As more healthcare organizations realize the need for a CISO in addition to a CIO, the CISO is becoming healthcare organizations’ most valuable player against data breaches.
These Chief Information Security Officer positions are hard to fill, and when a business does find them, they’re hard to keep, said a USA Today article on the role. They role is called “critical,” a hybrid CFO and CIO, who can approach a board confidently, ask for money for better security, outline the need for it and convince a board to finance it.
Though CISOs still aren’t required at every healthcare organization, you can expect to see more roles for CISOs pop over the next several years. In the meantime, preview what the data landscape and front lines of the information security fight will look like if more healthcare CISOs take a stance like in the nine quotes below on data security.
On the growth of CISO positions
"I've definitely seen CISO positions growing. Some hospitals discover the need – as this hospital did three years ago. There wasn't a dedicated security position prior to me coming on board. It's definitely growing more and more. People see it can't be done as a secondary role." – Heather Roszkowski, CISO at University of Vermont Medical Center
"The role of the CISO in healthcare is very unique. I believe that information security is a patient safety issue. And I think a lot of organizations are just starting to think about it as not just a risk to a patient's information but a risk to a patient's life. Bad information in a medical record could actually kill someone. I see the role of the CISO as integral to the delivery of quality patient care." – Anahi Santiago, CISO at Christiana Care Health System
On how to achieve data security
"We have a very active intelligence program. We don't rely just on our own monitoring. I work with a lot of third parties. I work with our government agencies, with our own healthcare agencies, other financial agencies to understand where the real threats are. You can't rely on your own systems. You have to collaborate with other partners." – Cris Elwell, CISO at Seattle Children’s Hospital
"You can say you make systems secure and compliant. Or you can have operational checks and balances to make sure they actually stay compliant." – Mitchell Parker, CISO at Temple Health
On having a dedicated security team in smaller healthcare organizations
"It doesn't mean that you have to have a dedicated team of 50 people. You can have a dedicated team of four people in a smaller institution and really be able to carry out the same work we're carrying out. I think the mistake they typically make is not really making this investment and designating these individuals to have responsibilities for this." – Meredith Phillips, CISO at Henry Ford Health System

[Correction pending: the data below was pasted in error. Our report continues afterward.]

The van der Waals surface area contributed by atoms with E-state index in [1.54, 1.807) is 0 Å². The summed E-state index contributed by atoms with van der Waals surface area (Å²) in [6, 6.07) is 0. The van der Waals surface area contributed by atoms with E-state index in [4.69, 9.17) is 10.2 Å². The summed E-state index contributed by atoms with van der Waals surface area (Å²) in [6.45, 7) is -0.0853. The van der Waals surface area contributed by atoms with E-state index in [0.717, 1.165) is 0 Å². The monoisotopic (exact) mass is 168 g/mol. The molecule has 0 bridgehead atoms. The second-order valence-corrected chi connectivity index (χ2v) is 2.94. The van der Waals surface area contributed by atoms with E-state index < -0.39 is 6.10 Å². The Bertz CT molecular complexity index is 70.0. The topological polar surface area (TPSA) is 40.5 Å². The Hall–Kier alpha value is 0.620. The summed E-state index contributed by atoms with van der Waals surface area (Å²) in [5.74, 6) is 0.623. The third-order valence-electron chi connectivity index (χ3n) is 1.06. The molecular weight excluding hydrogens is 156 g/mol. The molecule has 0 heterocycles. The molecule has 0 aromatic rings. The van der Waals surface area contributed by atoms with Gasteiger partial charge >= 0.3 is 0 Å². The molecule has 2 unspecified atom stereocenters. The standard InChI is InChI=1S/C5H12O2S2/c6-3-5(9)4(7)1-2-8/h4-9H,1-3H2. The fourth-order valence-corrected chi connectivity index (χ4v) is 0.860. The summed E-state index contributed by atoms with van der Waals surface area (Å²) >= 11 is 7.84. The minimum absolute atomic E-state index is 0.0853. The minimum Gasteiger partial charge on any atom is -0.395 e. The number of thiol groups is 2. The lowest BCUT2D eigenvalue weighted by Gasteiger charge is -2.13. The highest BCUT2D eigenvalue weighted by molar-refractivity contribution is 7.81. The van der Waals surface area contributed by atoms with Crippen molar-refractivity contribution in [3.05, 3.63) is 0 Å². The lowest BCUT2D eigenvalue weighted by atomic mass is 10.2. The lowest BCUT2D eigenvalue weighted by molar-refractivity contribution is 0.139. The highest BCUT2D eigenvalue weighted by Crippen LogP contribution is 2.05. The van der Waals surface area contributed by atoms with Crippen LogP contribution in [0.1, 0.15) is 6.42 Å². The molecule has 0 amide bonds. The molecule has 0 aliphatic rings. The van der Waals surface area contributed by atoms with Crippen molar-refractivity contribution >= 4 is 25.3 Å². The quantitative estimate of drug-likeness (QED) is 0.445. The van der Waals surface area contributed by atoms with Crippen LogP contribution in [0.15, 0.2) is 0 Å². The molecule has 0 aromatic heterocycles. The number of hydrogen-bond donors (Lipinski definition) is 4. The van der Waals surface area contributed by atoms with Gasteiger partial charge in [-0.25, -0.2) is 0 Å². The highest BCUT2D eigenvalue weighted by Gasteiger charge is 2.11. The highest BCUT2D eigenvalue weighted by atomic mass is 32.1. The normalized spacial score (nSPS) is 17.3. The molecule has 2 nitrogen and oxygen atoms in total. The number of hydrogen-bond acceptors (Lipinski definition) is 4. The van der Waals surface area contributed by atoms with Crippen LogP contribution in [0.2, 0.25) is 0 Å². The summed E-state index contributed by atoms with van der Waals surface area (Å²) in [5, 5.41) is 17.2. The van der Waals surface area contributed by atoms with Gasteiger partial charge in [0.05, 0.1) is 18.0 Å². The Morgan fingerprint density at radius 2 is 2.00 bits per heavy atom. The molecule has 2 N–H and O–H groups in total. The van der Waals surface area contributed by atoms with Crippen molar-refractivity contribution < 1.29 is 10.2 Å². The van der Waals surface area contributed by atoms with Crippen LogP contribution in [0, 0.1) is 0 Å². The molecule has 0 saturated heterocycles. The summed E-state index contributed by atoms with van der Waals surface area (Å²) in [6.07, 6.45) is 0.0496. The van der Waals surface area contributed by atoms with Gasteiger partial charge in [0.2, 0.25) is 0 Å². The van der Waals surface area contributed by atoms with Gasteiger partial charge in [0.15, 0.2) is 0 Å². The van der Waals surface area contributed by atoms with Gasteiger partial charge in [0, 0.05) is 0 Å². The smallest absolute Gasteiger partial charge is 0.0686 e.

On security empowerment
"You can have the most stellar security team, and if they're the security team from yesterday -- the ones in that dark room behind the locked doors that were really unapproachable, never really seen and never interacted with people -- that's a problem. We need to get out there and talk to our users." Connie Barerra, CISO at Jackson Health System
On encryption and passwords
"Five years ago, that's what we were all talking about: why can't we get our laptops encrypted? Now, leadership in healthcare is saying, why wouldn't you encrypt your laptop or cell phone? That's what we're starting to see now with passwords. … Once you get the foot in the door, where people see the value, they start selling it for you." – Dan Bowden, CISO at University of Utah Health Care
On securing mobile and cloud-based tools
"If you're a security person and you're saying no to these things, you have already lost. If you think you do not have personal devices in your environment, you are wrong. If you think that you're internal information is not going out on cloud services, you are wrong. We've got to embrace this stuff. It's 2015." – Barry Caplin, CISO at Fairview Health Services
On the future of security
"[Security] has always been a people issue," he told Healthcare IT News. "The toughest security problem is getting people to understand. It's the same issue we had five years ago; it's going to be the same issue five years from now." – Jigar Kadakia, CISO at Partners HealthCare